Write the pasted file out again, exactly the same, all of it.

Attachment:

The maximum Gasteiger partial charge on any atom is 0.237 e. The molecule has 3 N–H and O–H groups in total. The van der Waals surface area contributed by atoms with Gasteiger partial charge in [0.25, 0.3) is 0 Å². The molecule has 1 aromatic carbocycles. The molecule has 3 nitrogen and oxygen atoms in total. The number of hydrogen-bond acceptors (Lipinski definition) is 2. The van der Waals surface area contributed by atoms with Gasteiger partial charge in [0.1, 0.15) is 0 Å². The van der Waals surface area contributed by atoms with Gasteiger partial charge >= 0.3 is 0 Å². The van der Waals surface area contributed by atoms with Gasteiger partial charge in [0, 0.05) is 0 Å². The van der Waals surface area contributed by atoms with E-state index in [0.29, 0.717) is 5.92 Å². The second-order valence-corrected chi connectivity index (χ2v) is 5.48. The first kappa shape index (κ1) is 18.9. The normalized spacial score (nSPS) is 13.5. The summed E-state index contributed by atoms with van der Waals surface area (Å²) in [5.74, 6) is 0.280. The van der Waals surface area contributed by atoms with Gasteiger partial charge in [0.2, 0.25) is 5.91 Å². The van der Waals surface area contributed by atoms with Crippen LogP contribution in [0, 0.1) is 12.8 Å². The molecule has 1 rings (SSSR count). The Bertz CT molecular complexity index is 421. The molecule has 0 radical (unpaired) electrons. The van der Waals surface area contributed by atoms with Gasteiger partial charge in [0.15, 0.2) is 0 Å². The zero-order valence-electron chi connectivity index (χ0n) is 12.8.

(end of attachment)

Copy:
The maximum Gasteiger partial charge on any atom is 0.237 e. The molecule has 3 N–H and O–H groups in total. The van der Waals surface area contributed by atoms with Gasteiger partial charge in [0.25, 0.3) is 0 Å². The molecule has 1 aromatic carbocycles. The molecule has 3 nitrogen and oxygen atoms in total. The number of hydrogen-bond acceptors (Lipinski definition) is 2. The van der Waals surface area contributed by atoms with Gasteiger partial charge in [0.1, 0.15) is 0 Å². The van der Waals surface area contributed by atoms with Gasteiger partial charge >= 0.3 is 0 Å². The van der Waals surface area contributed by atoms with Gasteiger partial charge in [0, 0.05) is 0 Å². The van der Waals surface area contributed by atoms with E-state index in [0.29, 0.717) is 5.92 Å². The second-order valence-corrected chi connectivity index (χ2v) is 5.48. The first kappa shape index (κ1) is 18.9. The normalized spacial score (nSPS) is 13.5. The summed E-state index contributed by atoms with van der Waals surface area (Å²) in [5.74, 6) is 0.280. The van der Waals surface area contributed by atoms with Gasteiger partial charge in [0.2, 0.25) is 5.91 Å². The van der Waals surface area contributed by atoms with Crippen LogP contribution in [0, 0.1) is 12.8 Å². The molecule has 1 rings (SSSR count). The Bertz CT molecular complexity index is 421. The molecule has 0 radical (unpaired) electrons. The van der Waals surface area contributed by atoms with Gasteiger partial charge in [0.15, 0.2) is 0 Å². The zero-order valence-electron chi connectivity index (χ0n) is 12.8.